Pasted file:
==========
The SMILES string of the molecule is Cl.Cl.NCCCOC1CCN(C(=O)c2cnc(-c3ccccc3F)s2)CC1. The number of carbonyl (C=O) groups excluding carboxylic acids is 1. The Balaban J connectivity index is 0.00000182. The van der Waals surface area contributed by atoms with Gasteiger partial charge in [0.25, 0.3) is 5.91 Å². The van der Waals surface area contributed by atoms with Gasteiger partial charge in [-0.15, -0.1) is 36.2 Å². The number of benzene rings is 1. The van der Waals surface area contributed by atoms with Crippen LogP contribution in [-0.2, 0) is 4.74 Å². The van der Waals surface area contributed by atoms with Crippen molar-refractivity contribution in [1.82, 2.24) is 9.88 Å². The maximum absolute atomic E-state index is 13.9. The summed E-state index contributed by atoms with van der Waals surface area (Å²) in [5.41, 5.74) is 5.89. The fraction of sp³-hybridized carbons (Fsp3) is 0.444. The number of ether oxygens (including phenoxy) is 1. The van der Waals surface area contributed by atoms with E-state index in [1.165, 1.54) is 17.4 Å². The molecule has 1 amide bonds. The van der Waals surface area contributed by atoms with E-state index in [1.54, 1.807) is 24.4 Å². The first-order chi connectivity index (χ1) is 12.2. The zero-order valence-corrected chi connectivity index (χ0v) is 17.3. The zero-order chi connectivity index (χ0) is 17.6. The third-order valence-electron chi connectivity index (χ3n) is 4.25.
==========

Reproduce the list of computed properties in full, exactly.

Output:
The SMILES string of the molecule is Cl.Cl.NCCCOC1CCN(C(=O)c2cnc(-c3ccccc3F)s2)CC1. The number of carbonyl (C=O) groups excluding carboxylic acids is 1. The Balaban J connectivity index is 0.00000182. The van der Waals surface area contributed by atoms with Gasteiger partial charge in [0.25, 0.3) is 5.91 Å². The van der Waals surface area contributed by atoms with Gasteiger partial charge in [-0.15, -0.1) is 36.2 Å². The number of benzene rings is 1. The van der Waals surface area contributed by atoms with Crippen LogP contribution in [-0.2, 0) is 4.74 Å². The van der Waals surface area contributed by atoms with Crippen molar-refractivity contribution in [1.82, 2.24) is 9.88 Å². The maximum absolute atomic E-state index is 13.9. The summed E-state index contributed by atoms with van der Waals surface area (Å²) in [5.41, 5.74) is 5.89. The fraction of sp³-hybridized carbons (Fsp3) is 0.444. The number of ether oxygens (including phenoxy) is 1. The van der Waals surface area contributed by atoms with E-state index in [1.165, 1.54) is 17.4 Å². The molecule has 1 amide bonds. The van der Waals surface area contributed by atoms with E-state index in [1.54, 1.807) is 24.4 Å². The first-order chi connectivity index (χ1) is 12.2. The zero-order valence-corrected chi connectivity index (χ0v) is 17.3. The zero-order chi connectivity index (χ0) is 17.6. The third-order valence-electron chi connectivity index (χ3n) is 4.25.